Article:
Friday, July 27, 2007

The Best Episode of Seinfeld

Imagine a time, in the distant, mist-shrouded past, a time completely unlike the era in which we live now.

In that time, in that Then which was so different from this Now, people's lives were both similar to ours Now, and very, very different.

I could mention the similarities and you would understand them. For example, people drove cars like ours, and lived in houses like ours, and a great many of them worked at jobs like ours.

But the differences are what matter. The differences are what will strike you. For example, back then, in that long-ago period, most people still had phones that needed in some way to be associated with a house – and many were still talking on phones that were attached to things using long cords! And those same people had to go to brick-and-mortar shops, for the most part, to purchase things… things like those phones and the cords they needed.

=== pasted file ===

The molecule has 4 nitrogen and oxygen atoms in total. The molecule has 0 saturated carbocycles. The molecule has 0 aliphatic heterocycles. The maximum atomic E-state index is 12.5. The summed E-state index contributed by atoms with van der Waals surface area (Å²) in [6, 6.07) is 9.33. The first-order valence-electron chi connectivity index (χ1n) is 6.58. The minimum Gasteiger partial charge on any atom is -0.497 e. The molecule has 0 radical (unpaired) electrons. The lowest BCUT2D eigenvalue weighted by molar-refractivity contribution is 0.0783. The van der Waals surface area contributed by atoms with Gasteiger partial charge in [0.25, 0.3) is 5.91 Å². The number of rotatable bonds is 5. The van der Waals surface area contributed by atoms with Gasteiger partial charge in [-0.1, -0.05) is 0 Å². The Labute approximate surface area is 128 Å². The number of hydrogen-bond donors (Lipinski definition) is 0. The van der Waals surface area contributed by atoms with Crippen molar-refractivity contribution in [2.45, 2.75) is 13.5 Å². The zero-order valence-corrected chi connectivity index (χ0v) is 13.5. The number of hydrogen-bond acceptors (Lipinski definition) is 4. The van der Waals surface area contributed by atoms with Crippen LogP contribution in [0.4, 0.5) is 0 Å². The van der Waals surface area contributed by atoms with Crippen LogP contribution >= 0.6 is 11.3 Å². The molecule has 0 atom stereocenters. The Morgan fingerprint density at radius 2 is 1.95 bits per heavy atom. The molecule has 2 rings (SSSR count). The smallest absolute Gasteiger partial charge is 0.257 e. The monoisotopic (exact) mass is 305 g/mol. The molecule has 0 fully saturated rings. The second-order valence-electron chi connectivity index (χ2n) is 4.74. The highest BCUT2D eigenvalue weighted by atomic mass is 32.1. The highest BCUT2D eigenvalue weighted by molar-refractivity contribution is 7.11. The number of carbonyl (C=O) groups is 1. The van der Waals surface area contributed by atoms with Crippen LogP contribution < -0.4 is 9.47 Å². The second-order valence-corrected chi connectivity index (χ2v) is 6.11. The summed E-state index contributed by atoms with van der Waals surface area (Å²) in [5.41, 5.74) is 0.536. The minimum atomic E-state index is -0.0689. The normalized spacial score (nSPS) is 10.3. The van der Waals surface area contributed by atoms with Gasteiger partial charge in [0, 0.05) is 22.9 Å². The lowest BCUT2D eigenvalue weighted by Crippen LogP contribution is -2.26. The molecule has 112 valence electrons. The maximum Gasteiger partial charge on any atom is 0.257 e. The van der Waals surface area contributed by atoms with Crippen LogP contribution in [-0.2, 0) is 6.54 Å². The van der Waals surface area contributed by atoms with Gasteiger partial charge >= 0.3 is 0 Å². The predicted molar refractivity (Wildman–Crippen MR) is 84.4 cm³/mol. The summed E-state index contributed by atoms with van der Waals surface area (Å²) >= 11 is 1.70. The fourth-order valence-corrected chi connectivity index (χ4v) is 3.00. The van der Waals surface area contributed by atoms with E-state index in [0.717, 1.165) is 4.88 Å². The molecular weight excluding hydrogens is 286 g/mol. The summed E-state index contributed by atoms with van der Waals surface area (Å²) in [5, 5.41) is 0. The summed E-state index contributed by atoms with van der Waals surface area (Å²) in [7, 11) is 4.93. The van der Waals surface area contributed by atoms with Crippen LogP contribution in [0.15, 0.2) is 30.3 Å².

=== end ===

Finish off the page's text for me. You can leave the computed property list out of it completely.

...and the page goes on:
Yes, very much like that.

But the most marked difference then was in entertainment. People back then did not, as we do now, take entertainment – and by entertainment you will understand me to be talking about television – for granted. People back then valued television and its programs (yes, even “Will and Grace”)(okay, nobody ever actually valued "Will and Grace") because they understood something, a universal rule that applied then and does not now:

Television back then could be taken away.

It’s true. Don’t gasp in shock. Back then – in the 1990s – television shows did not exist as they do today, available around the clock and on DVD and for download on your computer provided that your hard drive isn’t full of spyware because your Middle Daughter really wanted that $25,000 shopping spree that came not just with a subscription to Seventeen magazine, but also with a massive amount of junk software that has slowed your computer down to the point where things would be faster if you just started from scratch and invented both computers and the Internet yourself again.